Date of Award

2009

Degree Type

Thesis

Degree Name

Master of Arts

Program

Theory and Criticism

Supervisor

Dr. Allan Pero

Abstract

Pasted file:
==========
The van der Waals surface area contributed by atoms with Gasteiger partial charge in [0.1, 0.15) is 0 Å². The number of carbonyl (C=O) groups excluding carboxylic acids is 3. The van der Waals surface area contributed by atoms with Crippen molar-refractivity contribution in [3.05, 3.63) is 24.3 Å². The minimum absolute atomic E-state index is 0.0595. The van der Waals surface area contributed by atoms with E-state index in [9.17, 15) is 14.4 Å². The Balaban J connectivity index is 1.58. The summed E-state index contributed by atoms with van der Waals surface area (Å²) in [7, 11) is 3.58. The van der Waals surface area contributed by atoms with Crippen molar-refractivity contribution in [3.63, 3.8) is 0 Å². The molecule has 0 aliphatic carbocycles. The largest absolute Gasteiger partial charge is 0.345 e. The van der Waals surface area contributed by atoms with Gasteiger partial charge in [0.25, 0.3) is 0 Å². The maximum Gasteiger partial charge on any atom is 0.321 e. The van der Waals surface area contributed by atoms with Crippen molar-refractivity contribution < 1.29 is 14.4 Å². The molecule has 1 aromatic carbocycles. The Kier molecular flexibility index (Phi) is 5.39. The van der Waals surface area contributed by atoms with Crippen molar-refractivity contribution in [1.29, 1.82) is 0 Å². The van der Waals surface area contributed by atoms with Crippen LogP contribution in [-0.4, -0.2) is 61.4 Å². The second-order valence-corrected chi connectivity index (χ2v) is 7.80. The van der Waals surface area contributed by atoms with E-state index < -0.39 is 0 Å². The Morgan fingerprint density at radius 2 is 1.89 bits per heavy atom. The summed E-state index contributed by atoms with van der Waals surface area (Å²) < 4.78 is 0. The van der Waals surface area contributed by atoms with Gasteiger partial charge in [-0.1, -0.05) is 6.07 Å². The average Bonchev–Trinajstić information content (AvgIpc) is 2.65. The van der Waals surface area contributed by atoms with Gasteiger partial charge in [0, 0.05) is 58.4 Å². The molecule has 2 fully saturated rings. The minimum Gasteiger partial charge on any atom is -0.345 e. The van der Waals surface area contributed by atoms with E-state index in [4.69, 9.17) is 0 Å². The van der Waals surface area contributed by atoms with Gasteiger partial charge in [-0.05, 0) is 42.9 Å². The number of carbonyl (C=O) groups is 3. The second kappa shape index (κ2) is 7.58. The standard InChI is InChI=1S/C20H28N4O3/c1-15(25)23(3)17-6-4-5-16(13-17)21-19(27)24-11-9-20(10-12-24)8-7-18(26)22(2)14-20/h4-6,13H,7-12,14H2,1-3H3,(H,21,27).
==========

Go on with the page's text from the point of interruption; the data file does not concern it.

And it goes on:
The goal of the present research was to evaluate the history of the Israel and Palestine conflict and consider the impact of using psychoanalytic theory as a method of inquiry. The analysis of the conflict focused on providing a summary of competing historical narratives that prevent positive interactions between warring nations. Spatial and temporal formations examined through visual art and film advance the unacknowledged significance of a shared culture that brings Israel and Palestine together. By situating desire and its function as an unconscious determinant in the structure of anxiety, we see that the conflict depends upon disavowing the other by resisting loving thy neighbour that serves as a protective strategy against fear. Perpetuating trauma without realizing its basis prevents Israelis and Palestinians from surrendering to the uncanny space of anxiety

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